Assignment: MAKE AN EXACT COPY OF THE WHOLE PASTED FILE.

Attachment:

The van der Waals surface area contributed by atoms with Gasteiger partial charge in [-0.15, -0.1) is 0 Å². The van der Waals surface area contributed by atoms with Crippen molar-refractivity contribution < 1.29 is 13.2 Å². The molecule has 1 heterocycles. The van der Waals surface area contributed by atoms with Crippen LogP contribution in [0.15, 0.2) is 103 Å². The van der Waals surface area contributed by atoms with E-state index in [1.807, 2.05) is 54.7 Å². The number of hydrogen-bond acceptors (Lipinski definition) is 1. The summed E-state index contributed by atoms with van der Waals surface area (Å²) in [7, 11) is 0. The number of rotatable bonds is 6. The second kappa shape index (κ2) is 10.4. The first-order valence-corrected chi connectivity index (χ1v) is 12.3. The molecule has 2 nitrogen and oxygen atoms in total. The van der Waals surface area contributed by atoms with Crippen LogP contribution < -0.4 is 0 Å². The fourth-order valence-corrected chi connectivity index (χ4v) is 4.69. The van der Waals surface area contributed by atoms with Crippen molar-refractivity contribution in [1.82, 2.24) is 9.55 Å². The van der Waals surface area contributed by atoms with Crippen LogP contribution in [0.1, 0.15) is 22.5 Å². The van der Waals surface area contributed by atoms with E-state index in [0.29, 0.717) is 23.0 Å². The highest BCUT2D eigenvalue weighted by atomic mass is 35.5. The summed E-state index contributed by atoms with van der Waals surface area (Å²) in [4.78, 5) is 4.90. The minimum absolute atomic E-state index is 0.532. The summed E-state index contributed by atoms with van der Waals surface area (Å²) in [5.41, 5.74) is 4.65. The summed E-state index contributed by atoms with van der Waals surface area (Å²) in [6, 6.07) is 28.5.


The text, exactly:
The van der Waals surface area contributed by atoms with Gasteiger partial charge in [-0.15, -0.1) is 0 Å². The van der Waals surface area contributed by atoms with Crippen molar-refractivity contribution < 1.29 is 13.2 Å². The molecule has 1 heterocycles. The van der Waals surface area contributed by atoms with Crippen LogP contribution in [0.15, 0.2) is 103 Å². The van der Waals surface area contributed by atoms with E-state index in [1.807, 2.05) is 54.7 Å². The number of hydrogen-bond acceptors (Lipinski definition) is 1. The summed E-state index contributed by atoms with van der Waals surface area (Å²) in [7, 11) is 0. The number of rotatable bonds is 6. The second kappa shape index (κ2) is 10.4. The first-order valence-corrected chi connectivity index (χ1v) is 12.3. The molecule has 2 nitrogen and oxygen atoms in total. The van der Waals surface area contributed by atoms with Crippen LogP contribution < -0.4 is 0 Å². The fourth-order valence-corrected chi connectivity index (χ4v) is 4.69. The van der Waals surface area contributed by atoms with Crippen molar-refractivity contribution in [1.82, 2.24) is 9.55 Å². The van der Waals surface area contributed by atoms with Crippen LogP contribution in [0.1, 0.15) is 22.5 Å². The van der Waals surface area contributed by atoms with E-state index in [0.29, 0.717) is 23.0 Å². The highest BCUT2D eigenvalue weighted by atomic mass is 35.5. The summed E-state index contributed by atoms with van der Waals surface area (Å²) in [4.78, 5) is 4.90. The minimum absolute atomic E-state index is 0.532. The summed E-state index contributed by atoms with van der Waals surface area (Å²) in [5.41, 5.74) is 4.65. The summed E-state index contributed by atoms with van der Waals surface area (Å²) in [6, 6.07) is 28.5.